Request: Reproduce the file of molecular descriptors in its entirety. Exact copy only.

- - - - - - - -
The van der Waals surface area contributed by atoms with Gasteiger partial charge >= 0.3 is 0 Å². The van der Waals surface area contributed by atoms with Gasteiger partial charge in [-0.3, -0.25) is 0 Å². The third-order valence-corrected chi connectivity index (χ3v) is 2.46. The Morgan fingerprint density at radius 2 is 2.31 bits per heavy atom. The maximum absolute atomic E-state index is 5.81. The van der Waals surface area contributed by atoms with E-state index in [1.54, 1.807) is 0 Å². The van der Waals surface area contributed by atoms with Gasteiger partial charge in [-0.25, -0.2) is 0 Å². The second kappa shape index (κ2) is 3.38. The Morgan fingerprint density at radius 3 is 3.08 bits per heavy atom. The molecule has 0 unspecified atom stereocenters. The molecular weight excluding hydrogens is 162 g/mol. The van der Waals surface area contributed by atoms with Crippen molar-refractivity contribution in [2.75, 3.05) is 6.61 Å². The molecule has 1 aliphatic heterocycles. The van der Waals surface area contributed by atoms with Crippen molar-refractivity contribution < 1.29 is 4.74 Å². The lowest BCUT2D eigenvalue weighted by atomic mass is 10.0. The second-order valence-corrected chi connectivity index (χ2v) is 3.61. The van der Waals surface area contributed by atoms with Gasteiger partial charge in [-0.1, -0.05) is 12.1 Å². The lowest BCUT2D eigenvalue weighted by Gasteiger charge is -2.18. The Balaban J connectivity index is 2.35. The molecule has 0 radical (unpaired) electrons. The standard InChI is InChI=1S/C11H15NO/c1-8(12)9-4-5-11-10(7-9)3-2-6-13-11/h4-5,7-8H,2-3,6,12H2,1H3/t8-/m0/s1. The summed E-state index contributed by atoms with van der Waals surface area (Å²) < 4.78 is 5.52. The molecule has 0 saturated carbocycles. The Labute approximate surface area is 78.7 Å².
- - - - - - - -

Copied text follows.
The van der Waals surface area contributed by atoms with Gasteiger partial charge >= 0.3 is 0 Å². The van der Waals surface area contributed by atoms with Gasteiger partial charge in [-0.3, -0.25) is 0 Å². The third-order valence-corrected chi connectivity index (χ3v) is 2.46. The Morgan fingerprint density at radius 2 is 2.31 bits per heavy atom. The maximum absolute atomic E-state index is 5.81. The van der Waals surface area contributed by atoms with E-state index in [1.54, 1.807) is 0 Å². The van der Waals surface area contributed by atoms with Gasteiger partial charge in [-0.25, -0.2) is 0 Å². The second kappa shape index (κ2) is 3.38. The Morgan fingerprint density at radius 3 is 3.08 bits per heavy atom. The molecule has 0 unspecified atom stereocenters. The molecular weight excluding hydrogens is 162 g/mol. The van der Waals surface area contributed by atoms with Crippen molar-refractivity contribution in [2.75, 3.05) is 6.61 Å². The molecule has 1 aliphatic heterocycles. The van der Waals surface area contributed by atoms with Crippen molar-refractivity contribution < 1.29 is 4.74 Å². The lowest BCUT2D eigenvalue weighted by atomic mass is 10.0. The second-order valence-corrected chi connectivity index (χ2v) is 3.61. The van der Waals surface area contributed by atoms with Gasteiger partial charge in [-0.1, -0.05) is 12.1 Å². The lowest BCUT2D eigenvalue weighted by Gasteiger charge is -2.18. The Balaban J connectivity index is 2.35. The molecule has 0 radical (unpaired) electrons. The standard InChI is InChI=1S/C11H15NO/c1-8(12)9-4-5-11-10(7-9)3-2-6-13-11/h4-5,7-8H,2-3,6,12H2,1H3/t8-/m0/s1. The summed E-state index contributed by atoms with van der Waals surface area (Å²) < 4.78 is 5.52. The molecule has 0 saturated carbocycles. The Labute approximate surface area is 78.7 Å².